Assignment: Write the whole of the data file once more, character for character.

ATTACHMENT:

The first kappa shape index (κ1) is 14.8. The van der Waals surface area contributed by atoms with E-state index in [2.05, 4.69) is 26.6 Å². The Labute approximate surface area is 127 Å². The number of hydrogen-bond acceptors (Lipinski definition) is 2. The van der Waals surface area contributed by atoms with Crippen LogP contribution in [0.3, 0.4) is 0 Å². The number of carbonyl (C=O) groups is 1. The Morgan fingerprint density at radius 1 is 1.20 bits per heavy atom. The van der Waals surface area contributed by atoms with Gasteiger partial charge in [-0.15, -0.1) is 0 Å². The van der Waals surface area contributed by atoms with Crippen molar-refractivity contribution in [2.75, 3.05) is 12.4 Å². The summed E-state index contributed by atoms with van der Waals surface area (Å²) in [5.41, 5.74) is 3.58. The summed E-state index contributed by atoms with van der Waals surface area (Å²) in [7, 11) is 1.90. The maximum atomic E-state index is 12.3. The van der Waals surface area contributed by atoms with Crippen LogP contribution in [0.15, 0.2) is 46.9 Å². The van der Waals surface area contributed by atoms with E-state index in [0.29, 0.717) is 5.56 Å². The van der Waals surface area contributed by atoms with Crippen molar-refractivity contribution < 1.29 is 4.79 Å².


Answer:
The first kappa shape index (κ1) is 14.8. The van der Waals surface area contributed by atoms with E-state index in [2.05, 4.69) is 26.6 Å². The Labute approximate surface area is 127 Å². The number of hydrogen-bond acceptors (Lipinski definition) is 2. The van der Waals surface area contributed by atoms with Crippen LogP contribution in [0.3, 0.4) is 0 Å². The number of carbonyl (C=O) groups is 1. The Morgan fingerprint density at radius 1 is 1.20 bits per heavy atom. The van der Waals surface area contributed by atoms with Gasteiger partial charge in [-0.15, -0.1) is 0 Å². The van der Waals surface area contributed by atoms with Crippen molar-refractivity contribution in [2.75, 3.05) is 12.4 Å². The summed E-state index contributed by atoms with van der Waals surface area (Å²) in [5.41, 5.74) is 3.58. The summed E-state index contributed by atoms with van der Waals surface area (Å²) in [7, 11) is 1.90. The maximum atomic E-state index is 12.3. The van der Waals surface area contributed by atoms with Crippen LogP contribution in [0.15, 0.2) is 46.9 Å². The van der Waals surface area contributed by atoms with E-state index in [0.29, 0.717) is 5.56 Å². The van der Waals surface area contributed by atoms with Crippen molar-refractivity contribution < 1.29 is 4.79 Å².